Matt sitting on steps around Shadwell basin in Wapping, London. August 2014.
Nice wine. Wapping market, London. August 2014.
Best doughnuts of all time, ever. And I don’t even like doughnuts. Wapping market, London. August 2014.
Seagull standing on the roof of the Victorian Wing of Kilmainham Gaol, Dublin. June 2014.
Twirly thing in the Waterlily House, Kew Gardens. July 2014.
Roses in Regent’s Park, London. June 2014.
…that until May 2013 “being an incorrigible rogue” was a criminal offence.
You can see the future – what do you do? I would use my super-power once for evil: to win at Wall Street, obviously. And then only for harmless happy-boosting purposes, promise. Just imagine– no more food envy, no more Christmas-shopping stress, no more uncertainty-related angst of any description. You would be able to predict how happy any outcome would make you and others. Unfortunately though, most of us do not possess super-psychic powers and have to rely on our normal human brains for this and every task. How very vanilla.
‘Affective forecasting’ is what psychologists call it when we try to predict how a future event will impact our emotional well-being. For example, if I passed this exam, how happy would I be? If my boyfriend broke up with me, how unhappy would I become? How long would this unhappiness last?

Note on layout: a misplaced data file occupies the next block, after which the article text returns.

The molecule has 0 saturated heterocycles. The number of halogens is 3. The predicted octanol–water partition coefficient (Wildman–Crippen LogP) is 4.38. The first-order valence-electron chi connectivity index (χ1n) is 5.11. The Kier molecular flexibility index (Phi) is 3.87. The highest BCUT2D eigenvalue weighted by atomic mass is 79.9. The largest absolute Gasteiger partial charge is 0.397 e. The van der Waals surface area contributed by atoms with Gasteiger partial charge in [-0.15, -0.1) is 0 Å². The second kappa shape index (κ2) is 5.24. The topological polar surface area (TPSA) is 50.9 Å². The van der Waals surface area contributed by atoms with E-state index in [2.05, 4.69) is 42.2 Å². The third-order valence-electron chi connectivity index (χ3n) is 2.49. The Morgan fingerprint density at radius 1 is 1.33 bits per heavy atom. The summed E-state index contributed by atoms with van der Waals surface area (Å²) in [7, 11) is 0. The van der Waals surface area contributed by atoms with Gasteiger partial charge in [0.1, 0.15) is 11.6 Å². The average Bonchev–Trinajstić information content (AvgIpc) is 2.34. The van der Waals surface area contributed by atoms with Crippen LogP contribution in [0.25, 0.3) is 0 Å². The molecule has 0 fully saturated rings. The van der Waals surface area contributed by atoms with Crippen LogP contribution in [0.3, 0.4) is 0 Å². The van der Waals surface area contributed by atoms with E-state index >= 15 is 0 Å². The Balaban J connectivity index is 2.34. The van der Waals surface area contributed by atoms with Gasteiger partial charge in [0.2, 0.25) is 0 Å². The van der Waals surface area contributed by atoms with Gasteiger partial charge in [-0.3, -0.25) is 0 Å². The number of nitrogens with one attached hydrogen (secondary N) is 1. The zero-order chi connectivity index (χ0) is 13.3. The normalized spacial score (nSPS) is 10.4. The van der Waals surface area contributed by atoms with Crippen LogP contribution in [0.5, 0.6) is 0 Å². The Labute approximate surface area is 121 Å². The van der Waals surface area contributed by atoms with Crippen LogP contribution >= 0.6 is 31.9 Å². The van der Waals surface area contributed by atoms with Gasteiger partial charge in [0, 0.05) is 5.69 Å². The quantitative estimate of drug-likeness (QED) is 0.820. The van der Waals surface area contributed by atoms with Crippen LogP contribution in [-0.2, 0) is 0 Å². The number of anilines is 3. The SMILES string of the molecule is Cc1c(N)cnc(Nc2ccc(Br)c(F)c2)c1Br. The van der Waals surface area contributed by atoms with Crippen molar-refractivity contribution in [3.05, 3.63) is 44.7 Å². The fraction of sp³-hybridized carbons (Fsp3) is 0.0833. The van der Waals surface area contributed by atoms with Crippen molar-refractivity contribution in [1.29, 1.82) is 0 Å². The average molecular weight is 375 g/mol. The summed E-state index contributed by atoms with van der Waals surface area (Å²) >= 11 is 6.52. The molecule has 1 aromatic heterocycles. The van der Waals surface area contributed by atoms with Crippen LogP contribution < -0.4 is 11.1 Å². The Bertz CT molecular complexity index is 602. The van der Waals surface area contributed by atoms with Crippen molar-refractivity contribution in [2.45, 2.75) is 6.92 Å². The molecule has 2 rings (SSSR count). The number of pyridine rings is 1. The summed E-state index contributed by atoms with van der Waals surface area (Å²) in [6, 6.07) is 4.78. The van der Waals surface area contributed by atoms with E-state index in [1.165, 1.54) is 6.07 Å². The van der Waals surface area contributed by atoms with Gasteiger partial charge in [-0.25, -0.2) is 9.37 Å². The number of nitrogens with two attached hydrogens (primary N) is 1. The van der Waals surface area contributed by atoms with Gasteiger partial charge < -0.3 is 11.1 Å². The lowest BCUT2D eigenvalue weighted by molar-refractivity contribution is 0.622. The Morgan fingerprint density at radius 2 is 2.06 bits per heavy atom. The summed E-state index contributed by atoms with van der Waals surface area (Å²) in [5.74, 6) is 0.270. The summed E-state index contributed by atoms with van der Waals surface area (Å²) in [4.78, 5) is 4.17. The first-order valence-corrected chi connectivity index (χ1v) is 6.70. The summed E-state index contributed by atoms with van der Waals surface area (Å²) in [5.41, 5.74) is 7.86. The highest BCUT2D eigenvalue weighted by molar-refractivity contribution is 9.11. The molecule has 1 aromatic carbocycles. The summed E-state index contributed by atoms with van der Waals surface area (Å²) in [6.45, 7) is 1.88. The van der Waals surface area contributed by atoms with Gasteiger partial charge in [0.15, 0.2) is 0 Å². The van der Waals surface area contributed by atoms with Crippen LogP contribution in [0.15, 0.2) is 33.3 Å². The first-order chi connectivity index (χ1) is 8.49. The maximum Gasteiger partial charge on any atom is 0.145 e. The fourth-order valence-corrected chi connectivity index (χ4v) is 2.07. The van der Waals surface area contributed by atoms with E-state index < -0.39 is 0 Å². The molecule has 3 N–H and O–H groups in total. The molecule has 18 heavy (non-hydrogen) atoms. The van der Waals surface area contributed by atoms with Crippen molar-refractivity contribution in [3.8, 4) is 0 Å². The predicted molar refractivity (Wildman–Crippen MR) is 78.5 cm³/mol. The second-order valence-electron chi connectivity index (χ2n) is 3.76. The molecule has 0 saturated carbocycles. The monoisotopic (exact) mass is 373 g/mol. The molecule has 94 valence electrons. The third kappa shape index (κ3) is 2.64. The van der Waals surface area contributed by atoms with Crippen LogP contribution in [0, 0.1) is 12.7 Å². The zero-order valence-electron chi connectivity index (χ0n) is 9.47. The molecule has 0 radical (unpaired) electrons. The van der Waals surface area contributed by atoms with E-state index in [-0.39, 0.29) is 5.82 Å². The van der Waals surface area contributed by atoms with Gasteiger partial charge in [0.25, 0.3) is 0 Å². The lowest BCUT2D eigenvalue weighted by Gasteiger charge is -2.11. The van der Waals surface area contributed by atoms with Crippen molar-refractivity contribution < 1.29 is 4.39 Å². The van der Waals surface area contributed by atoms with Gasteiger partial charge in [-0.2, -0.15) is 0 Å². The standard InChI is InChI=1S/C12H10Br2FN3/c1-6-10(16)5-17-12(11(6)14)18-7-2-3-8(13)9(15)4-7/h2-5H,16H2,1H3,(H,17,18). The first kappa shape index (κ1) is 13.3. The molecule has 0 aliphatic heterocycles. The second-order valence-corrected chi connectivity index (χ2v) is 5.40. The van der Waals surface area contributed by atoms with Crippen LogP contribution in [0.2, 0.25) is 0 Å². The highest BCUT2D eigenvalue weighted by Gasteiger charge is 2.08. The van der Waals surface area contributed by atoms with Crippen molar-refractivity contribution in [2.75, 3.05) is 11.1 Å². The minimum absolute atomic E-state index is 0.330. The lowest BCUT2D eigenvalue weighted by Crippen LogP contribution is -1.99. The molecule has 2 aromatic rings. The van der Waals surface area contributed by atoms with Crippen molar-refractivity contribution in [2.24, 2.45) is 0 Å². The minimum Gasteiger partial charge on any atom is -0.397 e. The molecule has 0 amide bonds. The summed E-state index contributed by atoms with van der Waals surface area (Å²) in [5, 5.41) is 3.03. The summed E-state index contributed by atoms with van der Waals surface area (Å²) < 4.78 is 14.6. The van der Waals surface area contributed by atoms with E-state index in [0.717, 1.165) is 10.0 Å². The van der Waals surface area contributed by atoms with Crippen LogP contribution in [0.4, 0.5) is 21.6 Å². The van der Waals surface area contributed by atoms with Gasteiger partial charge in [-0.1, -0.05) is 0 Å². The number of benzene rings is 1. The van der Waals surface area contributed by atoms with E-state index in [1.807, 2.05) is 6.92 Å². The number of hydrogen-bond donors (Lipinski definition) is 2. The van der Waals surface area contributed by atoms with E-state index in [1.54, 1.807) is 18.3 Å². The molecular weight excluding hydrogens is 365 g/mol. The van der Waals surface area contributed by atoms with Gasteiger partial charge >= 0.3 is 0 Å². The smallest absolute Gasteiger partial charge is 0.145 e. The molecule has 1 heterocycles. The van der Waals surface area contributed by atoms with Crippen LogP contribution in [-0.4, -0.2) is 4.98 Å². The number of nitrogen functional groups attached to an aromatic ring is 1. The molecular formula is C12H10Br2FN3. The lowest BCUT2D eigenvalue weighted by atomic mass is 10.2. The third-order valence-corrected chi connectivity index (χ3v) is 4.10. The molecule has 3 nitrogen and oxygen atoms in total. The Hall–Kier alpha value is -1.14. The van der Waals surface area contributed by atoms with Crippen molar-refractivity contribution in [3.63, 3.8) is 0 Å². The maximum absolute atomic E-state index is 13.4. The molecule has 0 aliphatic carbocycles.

The funny thing is, we’re really really bad at it.
Research has already illustrated and quantified this effect many times over: we know, for example, that people prospectively overestimate their unhappiness 2 months after a breakup, college professors overestimate how unhappy they would be 5 years after being denied tenure, college students overestimate both how happy/unhappy they would be after being assigned dorms, football fans massively overestimate the duration of their happiness when their team wins, etc.
So what does this tell us? Well, we clearly can’t trust ourselves to value the things that will maximise our happiness – maybe we should all just go home. Having said this, it strikes me that, while the phenomenon itself points to rubbish and irrational humans, the individual pieces that cause it make perfect sense. Rather like most other psychological or perceptual illusions, biases and errors I can think of.